Mark Clatterbuck, an associate professor of religion at Montclair State University, was present at the Native American resistance protest in North Dakota to help fight the Dakota Access Pipeline.
The Dakota Access Pipeline (DAPL), operated by Energy Transfer, is a 1,172-mile pipeline project that would carry fracked oil from North Dakota through South Dakota and Iowa. It would then travel through Illinois and down to the Gulf Coast for export.
There is Native American resistance to the DAPL, as it would devastate tribal, sacred and ceremonial sites. Native American tribes are seeking to halt the project, which would disturb graves, stone features and ancestral homeland.
The pipeline, if completed, would cross the Missouri River and Lake Oahe, the reservoir that provides drinking water for the Standing Rock Sioux Tribe.
DAPL is slated to go right through ancestral tribal lands of the Standing Rock Sioux Tribe of Lakota and Dakota ancestry.
Clatterbuck said, “A treaty in the 1800s gave the territory to the Sioux tribe and said that, as long as the grass grows and water flows, the land is yours, but when gold was found, the federal government took the land from them.”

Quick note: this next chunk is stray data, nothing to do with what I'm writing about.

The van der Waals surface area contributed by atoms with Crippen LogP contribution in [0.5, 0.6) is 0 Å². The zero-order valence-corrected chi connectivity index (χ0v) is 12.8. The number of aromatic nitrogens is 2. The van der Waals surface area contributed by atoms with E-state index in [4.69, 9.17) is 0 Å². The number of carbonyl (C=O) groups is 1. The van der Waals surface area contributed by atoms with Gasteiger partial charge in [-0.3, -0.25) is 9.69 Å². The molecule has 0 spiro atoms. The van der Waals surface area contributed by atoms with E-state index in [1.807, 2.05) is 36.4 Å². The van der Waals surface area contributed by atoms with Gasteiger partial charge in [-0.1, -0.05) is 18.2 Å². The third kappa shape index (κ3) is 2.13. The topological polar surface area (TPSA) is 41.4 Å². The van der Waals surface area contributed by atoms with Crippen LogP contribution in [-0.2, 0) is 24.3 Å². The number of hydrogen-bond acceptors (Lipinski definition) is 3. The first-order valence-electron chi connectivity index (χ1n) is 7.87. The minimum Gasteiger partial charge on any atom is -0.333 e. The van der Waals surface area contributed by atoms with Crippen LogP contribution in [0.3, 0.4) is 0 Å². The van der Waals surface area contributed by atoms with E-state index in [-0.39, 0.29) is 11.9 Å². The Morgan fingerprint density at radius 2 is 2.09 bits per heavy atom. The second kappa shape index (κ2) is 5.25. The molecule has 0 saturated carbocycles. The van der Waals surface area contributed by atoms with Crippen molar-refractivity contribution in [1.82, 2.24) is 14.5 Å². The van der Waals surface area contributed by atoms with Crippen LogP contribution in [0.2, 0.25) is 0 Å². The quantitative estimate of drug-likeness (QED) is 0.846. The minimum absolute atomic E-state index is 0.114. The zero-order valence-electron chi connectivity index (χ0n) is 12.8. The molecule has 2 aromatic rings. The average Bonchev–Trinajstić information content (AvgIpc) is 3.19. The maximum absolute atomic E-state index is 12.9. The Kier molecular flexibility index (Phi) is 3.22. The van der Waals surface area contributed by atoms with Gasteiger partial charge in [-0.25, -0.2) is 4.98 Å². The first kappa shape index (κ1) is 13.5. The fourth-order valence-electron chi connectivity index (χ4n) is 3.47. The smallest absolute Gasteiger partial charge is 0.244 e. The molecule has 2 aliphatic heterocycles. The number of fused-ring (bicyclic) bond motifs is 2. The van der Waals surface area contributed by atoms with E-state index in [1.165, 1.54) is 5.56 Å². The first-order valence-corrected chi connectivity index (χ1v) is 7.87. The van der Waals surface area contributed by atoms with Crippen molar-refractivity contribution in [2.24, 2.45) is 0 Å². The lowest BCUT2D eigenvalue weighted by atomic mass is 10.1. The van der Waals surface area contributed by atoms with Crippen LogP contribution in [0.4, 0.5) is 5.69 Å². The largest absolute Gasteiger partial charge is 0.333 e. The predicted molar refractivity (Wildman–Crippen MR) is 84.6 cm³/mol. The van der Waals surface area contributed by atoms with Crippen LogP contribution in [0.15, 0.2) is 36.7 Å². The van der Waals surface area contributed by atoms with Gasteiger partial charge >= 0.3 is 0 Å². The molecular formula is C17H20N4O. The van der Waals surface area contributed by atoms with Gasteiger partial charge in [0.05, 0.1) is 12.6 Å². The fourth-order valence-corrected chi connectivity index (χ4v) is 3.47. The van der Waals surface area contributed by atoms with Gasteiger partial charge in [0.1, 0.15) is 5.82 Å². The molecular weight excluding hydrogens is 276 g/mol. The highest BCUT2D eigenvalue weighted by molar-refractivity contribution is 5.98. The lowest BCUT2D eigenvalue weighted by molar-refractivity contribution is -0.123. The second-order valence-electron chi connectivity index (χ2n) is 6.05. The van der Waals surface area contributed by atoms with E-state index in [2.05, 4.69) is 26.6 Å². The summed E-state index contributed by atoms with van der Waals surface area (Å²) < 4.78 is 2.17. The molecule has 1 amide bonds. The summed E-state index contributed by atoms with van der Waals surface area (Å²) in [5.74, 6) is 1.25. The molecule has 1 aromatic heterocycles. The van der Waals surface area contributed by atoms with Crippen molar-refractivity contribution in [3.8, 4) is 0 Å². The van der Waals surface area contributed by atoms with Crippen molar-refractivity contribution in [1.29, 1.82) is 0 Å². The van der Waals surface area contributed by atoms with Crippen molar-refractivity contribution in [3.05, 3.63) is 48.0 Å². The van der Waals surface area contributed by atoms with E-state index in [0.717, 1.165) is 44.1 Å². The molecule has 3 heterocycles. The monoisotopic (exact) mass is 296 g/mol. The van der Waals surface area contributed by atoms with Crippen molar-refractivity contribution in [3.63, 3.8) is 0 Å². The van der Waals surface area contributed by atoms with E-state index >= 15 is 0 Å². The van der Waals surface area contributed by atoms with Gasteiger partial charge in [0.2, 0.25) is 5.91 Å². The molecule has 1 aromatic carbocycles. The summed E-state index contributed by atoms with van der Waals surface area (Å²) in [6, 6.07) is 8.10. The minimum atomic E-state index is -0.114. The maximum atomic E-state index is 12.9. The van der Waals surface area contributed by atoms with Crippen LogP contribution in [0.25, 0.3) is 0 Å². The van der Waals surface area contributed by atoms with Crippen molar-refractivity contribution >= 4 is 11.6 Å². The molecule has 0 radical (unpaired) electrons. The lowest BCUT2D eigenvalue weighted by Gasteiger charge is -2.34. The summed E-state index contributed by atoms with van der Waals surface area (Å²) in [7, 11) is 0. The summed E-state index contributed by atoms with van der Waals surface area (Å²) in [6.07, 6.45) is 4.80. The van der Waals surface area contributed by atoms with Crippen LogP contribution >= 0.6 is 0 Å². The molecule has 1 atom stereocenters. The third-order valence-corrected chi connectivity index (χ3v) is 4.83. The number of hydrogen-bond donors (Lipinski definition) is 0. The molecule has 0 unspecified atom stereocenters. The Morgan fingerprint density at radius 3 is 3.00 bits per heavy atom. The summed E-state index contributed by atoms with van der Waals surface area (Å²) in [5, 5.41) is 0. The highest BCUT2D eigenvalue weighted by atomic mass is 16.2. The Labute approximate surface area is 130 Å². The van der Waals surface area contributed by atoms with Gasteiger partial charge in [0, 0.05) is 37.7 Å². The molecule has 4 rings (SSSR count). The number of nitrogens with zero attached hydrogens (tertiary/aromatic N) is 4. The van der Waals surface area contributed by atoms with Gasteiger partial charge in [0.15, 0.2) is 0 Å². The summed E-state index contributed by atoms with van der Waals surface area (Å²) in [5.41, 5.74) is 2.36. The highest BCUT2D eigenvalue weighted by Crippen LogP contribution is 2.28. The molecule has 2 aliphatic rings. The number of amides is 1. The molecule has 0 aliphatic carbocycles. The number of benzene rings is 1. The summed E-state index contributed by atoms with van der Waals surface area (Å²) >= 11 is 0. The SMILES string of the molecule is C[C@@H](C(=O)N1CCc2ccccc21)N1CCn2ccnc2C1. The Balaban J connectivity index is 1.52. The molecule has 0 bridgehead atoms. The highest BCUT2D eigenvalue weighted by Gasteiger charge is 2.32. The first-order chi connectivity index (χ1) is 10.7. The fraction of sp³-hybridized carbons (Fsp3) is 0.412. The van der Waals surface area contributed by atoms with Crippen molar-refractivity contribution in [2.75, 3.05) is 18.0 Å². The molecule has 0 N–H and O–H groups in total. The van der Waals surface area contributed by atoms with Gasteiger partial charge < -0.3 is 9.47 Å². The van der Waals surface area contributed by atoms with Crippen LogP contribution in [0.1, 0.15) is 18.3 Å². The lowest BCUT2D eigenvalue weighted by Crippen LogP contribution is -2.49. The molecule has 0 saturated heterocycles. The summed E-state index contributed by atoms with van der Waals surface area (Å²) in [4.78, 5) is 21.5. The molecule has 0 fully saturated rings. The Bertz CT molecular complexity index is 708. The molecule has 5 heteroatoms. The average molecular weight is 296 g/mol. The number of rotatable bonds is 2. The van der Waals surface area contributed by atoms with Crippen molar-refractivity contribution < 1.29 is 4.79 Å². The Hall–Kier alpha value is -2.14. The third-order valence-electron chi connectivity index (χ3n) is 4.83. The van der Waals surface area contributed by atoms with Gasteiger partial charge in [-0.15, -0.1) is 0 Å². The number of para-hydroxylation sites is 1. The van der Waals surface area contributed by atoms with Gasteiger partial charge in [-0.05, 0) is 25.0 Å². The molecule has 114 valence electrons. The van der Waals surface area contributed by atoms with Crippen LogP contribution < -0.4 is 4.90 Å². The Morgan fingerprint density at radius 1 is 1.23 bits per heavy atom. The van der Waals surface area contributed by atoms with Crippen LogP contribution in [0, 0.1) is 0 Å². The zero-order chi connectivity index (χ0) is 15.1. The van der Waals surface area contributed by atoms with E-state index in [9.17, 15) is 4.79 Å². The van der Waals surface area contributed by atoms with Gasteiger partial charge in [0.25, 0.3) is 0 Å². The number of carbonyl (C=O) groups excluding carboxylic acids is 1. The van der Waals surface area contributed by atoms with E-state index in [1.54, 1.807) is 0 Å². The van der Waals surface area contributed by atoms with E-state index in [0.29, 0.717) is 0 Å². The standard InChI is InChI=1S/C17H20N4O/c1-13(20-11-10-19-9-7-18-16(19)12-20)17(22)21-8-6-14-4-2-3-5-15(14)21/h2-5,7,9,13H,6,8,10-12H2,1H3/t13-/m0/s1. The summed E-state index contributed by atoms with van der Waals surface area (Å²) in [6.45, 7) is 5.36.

Clatterbuck, who appeared very shaken, explained that there was a violent confrontation where pipeline crews pepper sprayed and unleashed attack dogs on unarmed Native American protesters, including children and elders.
“The tribe has organized a camp, and so I went out as an independent observer,” said Clatterbuck, who was present with his young daughter.
According to Clatterbuck, there are about 2,000 people camped out at the site in an effort to halt the work.
“They want it to be known that they will gather here and be the physical resistance to the pipeline with their bodies,” said Clatterbuck. “It is super powerful to see how committed these people are.
People have lost their jobs in order to camp out, others cook for everyone, and there have even been people setting up schools for the Native students.”
People have been arrested for physically trying to stop bulldozers, chaining themselves to bulldozers, and even laying down in front of them.
“They are unarmed, but it’s a big group of people. So either the company voluntarily halts construction on the project or Federal Regulatory agencies shut them down,” said Clatterbuck.
“North Dakota’s winter is harsh, but they are willing to stay there if that’s what it takes,” he continued.
Clatterbuck helps run a 501 federal non-profit, Lancaster Against Pipelines, and has shown support by standing with the Sioux tribe. According to Clatterbuck, this fight is a spiritual event. “Water is sacred,” he said. “This site is sacred.”